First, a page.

Economic Stimulus Money for Water Projects

President Obama Provides Economic Stimulus Money for Important
Western Water Projects

California and indeed the entire western region of the United States, face
chronic issues with respect to water use management. As reported in a
December 2008 article on this site, California faces special problems
intensified by cycles of drought; additionally, budget shortfalls are compounding
the problems by limiting what the State can accomplish. Some relief may be in
sight, though; in April 2009, Secretary of the Interior, Ken Salazar, met with
California’s Governor to offer help in the form of economic stimulus money aimed
at helping to take some stress off of the water supply of the western United States.

“In the midst of one of the deepest economic crises in our history, Californians
have been saddled with a drought that is putting tens of thousands of people
out of work and devastating entire communities,” said Secretary Salazar.
“President Obama’s economic recovery plan will not only create jobs on basic
water infrastructure projects, but it will help address both the short- and long-term
water supply challenges the Golden State is facing. From boosting water supplies
and improving conservation to improving safety at our dams, these shovel-ready
projects will make a real and immediate difference in the lives of farmers,
businesses, Native American Tribes and communities across California.”

In particular, Secretary Salazar identified a series of programs including:

  • $40 million for immediate emergency drought relief in the West, focused on
    California. These investments will allow for the installation of groundwater wells
    to boost water supplies to agricultural and urban contractors, the facilitation of
    the delivery of Federal water to Reclamation contractors through water transfers
    and exchanges, and the installation of rock barriers in the Sacramento Delta to
    meet water quality standards during low flows;
  • $109.8 million to build a screened pumping plant at the Red Bluff Diversion Dam
    to protect fish populations while delivering water to agricultural users irrigating
    approximately 150,000 acres;
  • $22.3 million to address dam safety concerns at the Folsom Dam near
    Sacramento, which is currently among the highest risk dams in the country for public safety;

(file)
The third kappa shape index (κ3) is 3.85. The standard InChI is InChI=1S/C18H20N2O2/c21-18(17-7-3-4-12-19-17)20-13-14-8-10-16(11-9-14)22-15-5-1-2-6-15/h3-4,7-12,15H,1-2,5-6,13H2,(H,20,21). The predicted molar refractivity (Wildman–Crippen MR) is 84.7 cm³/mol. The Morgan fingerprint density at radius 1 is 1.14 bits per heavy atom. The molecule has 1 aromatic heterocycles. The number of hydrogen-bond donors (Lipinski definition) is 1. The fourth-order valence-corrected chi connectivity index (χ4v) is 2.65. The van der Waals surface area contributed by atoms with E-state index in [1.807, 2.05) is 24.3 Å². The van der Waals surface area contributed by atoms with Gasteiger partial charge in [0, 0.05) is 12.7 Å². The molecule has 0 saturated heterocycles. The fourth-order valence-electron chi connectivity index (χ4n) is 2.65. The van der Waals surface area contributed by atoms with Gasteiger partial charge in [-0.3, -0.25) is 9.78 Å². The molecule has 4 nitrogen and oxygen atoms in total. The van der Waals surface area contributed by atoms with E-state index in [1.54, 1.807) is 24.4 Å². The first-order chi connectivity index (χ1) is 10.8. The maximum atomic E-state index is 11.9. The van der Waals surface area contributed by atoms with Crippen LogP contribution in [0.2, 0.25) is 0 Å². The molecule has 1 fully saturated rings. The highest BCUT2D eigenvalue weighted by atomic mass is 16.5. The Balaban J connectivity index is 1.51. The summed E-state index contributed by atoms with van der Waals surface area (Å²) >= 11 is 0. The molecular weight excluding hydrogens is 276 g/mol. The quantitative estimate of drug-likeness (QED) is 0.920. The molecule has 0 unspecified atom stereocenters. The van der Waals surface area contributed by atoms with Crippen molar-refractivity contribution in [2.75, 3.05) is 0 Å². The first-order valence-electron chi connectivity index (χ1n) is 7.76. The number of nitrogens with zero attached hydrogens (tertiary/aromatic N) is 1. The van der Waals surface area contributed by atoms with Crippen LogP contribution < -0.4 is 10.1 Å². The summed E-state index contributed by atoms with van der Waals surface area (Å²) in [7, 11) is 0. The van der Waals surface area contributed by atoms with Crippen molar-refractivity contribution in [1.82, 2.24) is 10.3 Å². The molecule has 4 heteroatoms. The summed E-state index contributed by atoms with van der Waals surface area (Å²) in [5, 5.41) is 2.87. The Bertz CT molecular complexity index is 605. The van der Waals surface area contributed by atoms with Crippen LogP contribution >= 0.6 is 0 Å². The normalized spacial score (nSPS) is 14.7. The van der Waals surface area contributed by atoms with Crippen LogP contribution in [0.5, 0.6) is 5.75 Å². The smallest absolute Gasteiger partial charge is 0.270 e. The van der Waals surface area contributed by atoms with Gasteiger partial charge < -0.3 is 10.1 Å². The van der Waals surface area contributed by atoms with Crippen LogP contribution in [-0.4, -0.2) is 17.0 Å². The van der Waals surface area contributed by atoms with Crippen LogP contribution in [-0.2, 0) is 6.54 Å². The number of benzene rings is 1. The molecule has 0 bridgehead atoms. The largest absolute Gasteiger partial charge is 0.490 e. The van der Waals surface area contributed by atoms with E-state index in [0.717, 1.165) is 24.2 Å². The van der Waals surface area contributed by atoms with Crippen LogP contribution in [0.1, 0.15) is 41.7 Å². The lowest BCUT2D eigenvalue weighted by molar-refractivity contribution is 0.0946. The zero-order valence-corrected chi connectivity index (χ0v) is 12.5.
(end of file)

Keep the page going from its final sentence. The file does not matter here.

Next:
• $8.5 million to repair water-related infrastructure at Folsom Dam;
  • $20 million for the Contra Costa Canal to protect water supplies for
    500,000 Californians and to build fish screens to restore winter-run Chinook
    salmon and the endangered Delta smelt;
  • $4.5 million to restore the Trinity River and honor the Federal government’s
    responsibility to the Native American Tribes;
  • $26 million for Battle Creek Salmon/Steelhead Restoration project, which will
    help restore fisheries that support thousands of jobs in northern California.
  • $4 million to the Bay Delta Conservation Plan for conveyance systems to move
    Central Valley Project and State Water Project water, habitat restoration and
    adaptive management;
  • $4 million to broaden scientific knowledge of Klamath River sedimentation for
    future management decision-making;
  • $20.7 million in smaller water infrastructure and related projects across
    California.

Several of these projects should appear familiar to readers of this site as they
have been identified as high-impact projects that are required to deal with water
management in the Golden State. Additional projects are focused on prevention
of future water shortages by investing in upfront planning and preparation before
another crisis presents itself. In a state with a centuries-old tradition of cyclic
drought, it seems wise to make such investments

Beyond the California-specific projects, Secretary Salazar announced almost
$1 billion in additional effort focused on water in the western United States.
These projects include:

  • Meeting Future Water Supply Needs (including Title XVI water recycling projects
    and rural water projects) – $450 million
  • Improving Infrastructure Reliability and Safety – $165 million
  • Environmental and Ecosystem Restoration – $235 million
  • Water Conservation Initiative (Challenge Grants) – $40 million
  • Green Buildings – $14 million
  • Delivering water from the Colorado River to users in central Utah under
    the Central Utah Project Completion Act – $50 million
  • Emergency drought relief in the West – $40 million

The Department of the Interior, on its website, states that they selected
projects that address the Department’s highest priority mission needs;
generates the largest number of jobs in the shortest period of time; and
creates lasting value for the American public. It seems certain that investing
in water management in the American west will pay dividends for years to come.

Economic Stimulus Money for Water Projects

President Obama Provides Economic Stimulus Money for Important
Western Water Projects

California and indeed the entire western region of the United States, face
chronic issues with respect to water use management. As reported in a
December 2008 article on this site, California faces special problems
intensified by cycles of drought; additionally, budget shortfalls are compounding
the problems by limiting what the State can accomplish. Some relief may be in
sight, though; in April 2009, Secretary of the Interior, Ken Salazar, met with
California’s Governor to offer help in the form of economic stimulus money aimed
at helping to take some stress off of the water supply of the western United States.

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